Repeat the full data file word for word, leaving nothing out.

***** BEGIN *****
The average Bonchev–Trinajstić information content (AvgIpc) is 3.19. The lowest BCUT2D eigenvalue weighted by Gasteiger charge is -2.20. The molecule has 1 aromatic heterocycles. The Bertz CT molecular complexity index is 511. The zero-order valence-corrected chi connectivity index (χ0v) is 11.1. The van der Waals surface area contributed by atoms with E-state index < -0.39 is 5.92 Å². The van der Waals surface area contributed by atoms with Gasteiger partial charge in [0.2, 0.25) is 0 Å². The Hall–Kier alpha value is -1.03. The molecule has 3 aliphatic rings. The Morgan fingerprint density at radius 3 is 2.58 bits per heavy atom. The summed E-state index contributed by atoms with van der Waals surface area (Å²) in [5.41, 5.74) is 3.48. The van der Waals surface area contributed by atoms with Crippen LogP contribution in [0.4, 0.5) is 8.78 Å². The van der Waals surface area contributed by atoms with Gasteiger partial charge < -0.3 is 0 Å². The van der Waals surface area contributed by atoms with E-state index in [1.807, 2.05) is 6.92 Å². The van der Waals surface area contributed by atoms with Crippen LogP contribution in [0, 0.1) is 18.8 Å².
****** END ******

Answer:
The average Bonchev–Trinajstić information content (AvgIpc) is 3.19. The lowest BCUT2D eigenvalue weighted by Gasteiger charge is -2.20. The molecule has 1 aromatic heterocycles. The Bertz CT molecular complexity index is 511. The zero-order valence-corrected chi connectivity index (χ0v) is 11.1. The van der Waals surface area contributed by atoms with E-state index < -0.39 is 5.92 Å². The van der Waals surface area contributed by atoms with Gasteiger partial charge in [0.2, 0.25) is 0 Å². The Hall–Kier alpha value is -1.03. The molecule has 3 aliphatic rings. The Morgan fingerprint density at radius 3 is 2.58 bits per heavy atom. The summed E-state index contributed by atoms with van der Waals surface area (Å²) in [5.41, 5.74) is 3.48. The van der Waals surface area contributed by atoms with Crippen LogP contribution in [0.4, 0.5) is 8.78 Å². The van der Waals surface area contributed by atoms with Gasteiger partial charge < -0.3 is 0 Å². The van der Waals surface area contributed by atoms with E-state index in [1.807, 2.05) is 6.92 Å². The van der Waals surface area contributed by atoms with Crippen LogP contribution in [0, 0.1) is 18.8 Å².